Paul tells the Church in 1st Thessalonians to “pray without ceasing,” but when our days are full of appointments and meetings and making meals and trying to hang out with friends and catching up on the latest show and a thousand other things, how can we find time to pray? How do we pray consistently while still living our day-to-day lives?
We spoke with Skye Jethani, author of What if Jesus Was Serious… About Prayer?, to hear his thoughts on the issue. Jethani gives us a better understanding of what prayer as a Christian truly means and what it looks like practically to pray consistently.
The conversation has been edited for length and clarity.
Almost every religion have its own prayer practice. What do you think makes Christian prayer unique?
What you see Jesus modeling is not a form of prayer that is an attempt at controlling the Father, but a form of prayer, which is primarily focused on relating to the Father, of communing with God. You see that in the Lord’s Prayer and in the parables.
The primary difference is pagan prayer at its core is about trying to get something from God, whereas true Christian prayer, the kind of prayer that Jesus models, sees God Himself as the goal. It’s not about what you get from God. It’s about the fact that you’re with God in the process of prayer, and that’s the ultimate goal. That’s the ultimate desire. By all means, in the context of that relational connection, you will have requests and desires that you make known to your Heavenly Father. And He graciously says yes very often to those things.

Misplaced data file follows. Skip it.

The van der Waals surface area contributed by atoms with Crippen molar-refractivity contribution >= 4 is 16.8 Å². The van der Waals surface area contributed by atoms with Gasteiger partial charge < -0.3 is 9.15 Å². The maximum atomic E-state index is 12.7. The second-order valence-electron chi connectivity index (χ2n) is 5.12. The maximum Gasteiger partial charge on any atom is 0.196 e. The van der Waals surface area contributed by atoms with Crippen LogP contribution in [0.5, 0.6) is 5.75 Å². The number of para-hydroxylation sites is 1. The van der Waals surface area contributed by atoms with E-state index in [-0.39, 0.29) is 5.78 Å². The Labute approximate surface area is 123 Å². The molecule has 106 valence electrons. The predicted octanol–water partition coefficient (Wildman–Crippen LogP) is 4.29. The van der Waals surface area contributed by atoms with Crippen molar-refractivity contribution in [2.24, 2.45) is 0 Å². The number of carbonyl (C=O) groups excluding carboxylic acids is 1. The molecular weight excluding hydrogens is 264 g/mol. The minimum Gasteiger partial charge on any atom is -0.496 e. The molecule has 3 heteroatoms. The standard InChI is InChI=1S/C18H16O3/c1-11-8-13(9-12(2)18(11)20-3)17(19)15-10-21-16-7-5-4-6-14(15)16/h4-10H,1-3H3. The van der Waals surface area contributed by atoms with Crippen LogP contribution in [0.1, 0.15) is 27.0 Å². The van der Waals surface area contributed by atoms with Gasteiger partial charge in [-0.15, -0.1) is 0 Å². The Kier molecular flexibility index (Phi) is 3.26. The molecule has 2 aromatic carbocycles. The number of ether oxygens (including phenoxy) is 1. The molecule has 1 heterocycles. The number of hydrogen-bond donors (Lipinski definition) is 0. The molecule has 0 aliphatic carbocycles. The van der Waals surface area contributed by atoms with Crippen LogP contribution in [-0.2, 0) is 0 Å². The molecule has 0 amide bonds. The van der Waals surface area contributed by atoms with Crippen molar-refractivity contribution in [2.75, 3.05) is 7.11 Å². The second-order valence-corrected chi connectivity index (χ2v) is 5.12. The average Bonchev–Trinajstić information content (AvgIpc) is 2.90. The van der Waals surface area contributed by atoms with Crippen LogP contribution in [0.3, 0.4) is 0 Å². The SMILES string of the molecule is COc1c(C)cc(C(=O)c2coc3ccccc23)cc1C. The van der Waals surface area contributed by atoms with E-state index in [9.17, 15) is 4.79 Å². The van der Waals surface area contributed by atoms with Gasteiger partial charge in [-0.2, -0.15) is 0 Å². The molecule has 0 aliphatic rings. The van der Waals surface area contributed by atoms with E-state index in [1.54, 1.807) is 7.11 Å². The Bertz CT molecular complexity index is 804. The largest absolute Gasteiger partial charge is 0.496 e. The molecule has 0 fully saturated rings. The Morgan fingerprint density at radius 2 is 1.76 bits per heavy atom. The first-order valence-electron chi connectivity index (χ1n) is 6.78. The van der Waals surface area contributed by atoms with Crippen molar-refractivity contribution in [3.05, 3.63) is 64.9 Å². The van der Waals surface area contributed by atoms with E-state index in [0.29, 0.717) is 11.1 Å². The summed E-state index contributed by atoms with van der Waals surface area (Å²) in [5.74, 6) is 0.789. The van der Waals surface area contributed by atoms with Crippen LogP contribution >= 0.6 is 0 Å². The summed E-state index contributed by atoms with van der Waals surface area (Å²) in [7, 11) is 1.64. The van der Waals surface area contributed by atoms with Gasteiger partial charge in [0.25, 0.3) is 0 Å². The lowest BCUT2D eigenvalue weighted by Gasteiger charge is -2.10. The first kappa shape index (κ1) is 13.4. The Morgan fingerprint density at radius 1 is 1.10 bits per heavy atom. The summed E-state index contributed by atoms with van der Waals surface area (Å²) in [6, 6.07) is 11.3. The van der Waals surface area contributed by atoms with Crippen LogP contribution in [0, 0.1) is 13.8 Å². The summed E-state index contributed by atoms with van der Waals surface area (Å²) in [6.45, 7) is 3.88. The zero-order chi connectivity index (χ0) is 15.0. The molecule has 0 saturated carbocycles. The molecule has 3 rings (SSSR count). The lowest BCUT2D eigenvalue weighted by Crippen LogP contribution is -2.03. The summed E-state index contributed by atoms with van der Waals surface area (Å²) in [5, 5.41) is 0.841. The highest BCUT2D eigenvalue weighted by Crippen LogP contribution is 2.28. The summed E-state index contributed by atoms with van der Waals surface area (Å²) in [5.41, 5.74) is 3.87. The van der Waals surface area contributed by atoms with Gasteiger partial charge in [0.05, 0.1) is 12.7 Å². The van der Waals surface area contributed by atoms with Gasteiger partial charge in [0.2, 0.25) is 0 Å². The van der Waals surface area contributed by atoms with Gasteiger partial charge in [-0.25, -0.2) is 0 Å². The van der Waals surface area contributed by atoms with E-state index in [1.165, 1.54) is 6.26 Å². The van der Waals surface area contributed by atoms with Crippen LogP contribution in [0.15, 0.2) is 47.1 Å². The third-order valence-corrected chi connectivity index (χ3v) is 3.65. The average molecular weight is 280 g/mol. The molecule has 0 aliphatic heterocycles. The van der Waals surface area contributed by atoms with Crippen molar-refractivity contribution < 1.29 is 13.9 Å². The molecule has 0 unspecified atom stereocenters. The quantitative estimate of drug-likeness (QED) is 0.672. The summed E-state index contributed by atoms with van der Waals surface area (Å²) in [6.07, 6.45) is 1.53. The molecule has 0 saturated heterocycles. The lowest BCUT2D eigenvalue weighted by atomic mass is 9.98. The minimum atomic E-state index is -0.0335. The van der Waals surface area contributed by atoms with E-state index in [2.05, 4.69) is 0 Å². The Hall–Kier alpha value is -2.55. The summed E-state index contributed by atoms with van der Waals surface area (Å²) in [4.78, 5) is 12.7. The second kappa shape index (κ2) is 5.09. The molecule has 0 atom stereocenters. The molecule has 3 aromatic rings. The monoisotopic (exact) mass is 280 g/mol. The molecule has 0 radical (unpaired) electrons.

And He also graciously says no. But that’s not the centerpiece of prayer. It’s a peripheral element of prayer, but it’s not the core. Another way of putting it would be this. A lot of us think that prayer is primarily communicating with God. And I think what Jesus reveals to us is prayer is primarily about communing with God. And sometimes that communion requires communication, but sometimes it doesn’t.
What does that sort of prayer look like?
We’re familiar with the stories in the gospels where Jesus retreats by Himself to the wilderness or to the mountain, and He prays all night to the Father and things. Then He comes back and engages in active ministry and healing and preaching and all the things that He did. One question I like to ask people to get a sense of their view of prayer is, “was Jesus in any less communion with the Father when he was engaged in active ministry versus when He was alone in solitude?” But it’s evident in scripture that He was in communion with his Father all the time. It’s just that sometimes the external activities of His life got to cease, so He could solely be focused on that communion with God. But when He engaged in active ministry, His external activities continued at a rapid pace, but He was still in commune the Father.
You see Paul talk about this in 1st Thessalonians when he says, “We should pray without ceasing.” I don’t think he was using hyperbole there. I think we are to pray or to abide in the presence of God and be aware of His presence with us continually even in the activities of our day. So when you ask, what does prayer look like? Well, it can look like reciting the Psalms. It can look like the Lord’s Prayer. It can look like solitude and silence.
But it can also look like doing an interview, like we are right now. It can look like writing a book. It can look like gardening or farming, or working in an office. You can be in prayer in communion with God in the activities of your day. Prayer doesn’t just look like being on your knees and saying these words. If you understand prayer to be communion with God, then our goal should be to let that permeate into every part and activity of our life.